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Linguistic Comparison of English and Spanish

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What are the comparisons of English to Spanish linguistically? What are differences in morphology or rules of the language. What are the syntactic differences? Phonetically, how do they differ?

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The solution provides a linguistic comparison of English and Spanish. The syntactic differences are provided.

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1. PHONOLOGY: Phonology is the sound system of a language. In Spanish, you have 18 consonants and 5 vowel sounds. Some of the consonants are categorized as "labiodentalized", such as /b/, others are "dentalized", such as /d/. /s/, and /z/. This has to do with where the tongue is placed in relation to the teeth in the mouth when producing these consonant sounds. It can greatly affect the language acquisition of the ELL students and account for mispronunciations and misspellings in the target language of English.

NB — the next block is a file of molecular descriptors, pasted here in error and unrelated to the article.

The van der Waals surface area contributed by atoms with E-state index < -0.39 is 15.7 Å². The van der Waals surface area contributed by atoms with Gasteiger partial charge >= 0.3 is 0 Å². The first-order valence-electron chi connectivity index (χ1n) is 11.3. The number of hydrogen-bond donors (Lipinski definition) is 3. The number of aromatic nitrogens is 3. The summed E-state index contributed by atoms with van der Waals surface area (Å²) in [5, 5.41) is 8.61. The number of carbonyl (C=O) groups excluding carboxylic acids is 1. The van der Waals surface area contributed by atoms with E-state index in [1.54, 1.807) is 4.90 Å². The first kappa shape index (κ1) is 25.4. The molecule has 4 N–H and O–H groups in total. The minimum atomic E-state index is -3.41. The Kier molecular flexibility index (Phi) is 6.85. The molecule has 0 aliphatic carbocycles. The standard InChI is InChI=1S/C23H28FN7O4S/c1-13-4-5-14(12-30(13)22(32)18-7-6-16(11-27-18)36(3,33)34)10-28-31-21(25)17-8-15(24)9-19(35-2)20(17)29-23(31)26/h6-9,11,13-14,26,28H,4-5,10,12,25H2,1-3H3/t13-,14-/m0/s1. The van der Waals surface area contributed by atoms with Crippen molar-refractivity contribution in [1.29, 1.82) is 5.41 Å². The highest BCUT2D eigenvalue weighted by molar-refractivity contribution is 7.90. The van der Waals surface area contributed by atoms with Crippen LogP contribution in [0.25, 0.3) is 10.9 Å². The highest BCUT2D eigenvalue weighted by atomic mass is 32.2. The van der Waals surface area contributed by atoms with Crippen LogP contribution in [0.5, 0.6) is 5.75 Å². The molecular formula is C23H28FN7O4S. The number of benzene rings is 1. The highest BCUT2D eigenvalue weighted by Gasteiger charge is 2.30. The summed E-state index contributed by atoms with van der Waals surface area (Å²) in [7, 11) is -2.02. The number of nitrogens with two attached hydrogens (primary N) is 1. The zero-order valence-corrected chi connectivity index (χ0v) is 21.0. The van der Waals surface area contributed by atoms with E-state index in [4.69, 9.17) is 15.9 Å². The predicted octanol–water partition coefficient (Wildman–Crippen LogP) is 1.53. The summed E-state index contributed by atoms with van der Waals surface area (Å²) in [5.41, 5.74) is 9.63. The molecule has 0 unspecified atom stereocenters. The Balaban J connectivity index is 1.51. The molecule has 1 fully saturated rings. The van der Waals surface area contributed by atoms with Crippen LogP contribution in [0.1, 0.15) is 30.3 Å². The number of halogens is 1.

Phonemes - Small units of sound. There are contrasting speech sounds in Spanish and in English. Spanish has 5 vowel sounds. English has 11. Thus, English can have variations within each of its 5 vowels, - a,e ,i,o,u. In contrast, Spanish has only 1 sound for each vowel. This is why Spanish is considered an easier language than English to acquire as a 2nd language - less variations, less rules, less exceptions to the rules. Spanish has "trills'", where the tongue is 'rolled' ; for example, in the pronunciation of the 'r', the tongue is slightly rolled, making it sound like the English 'd', and in double rr, /rr/ - it is doubly rolled and the tongue is vibrated to produce a stronger, longer sound.

Syllables - Units of language - smaller than words but larger than phonemes. Spanish words have higher numbers of syllables in general and each syllable sounds longer and is more 'broken up' ...

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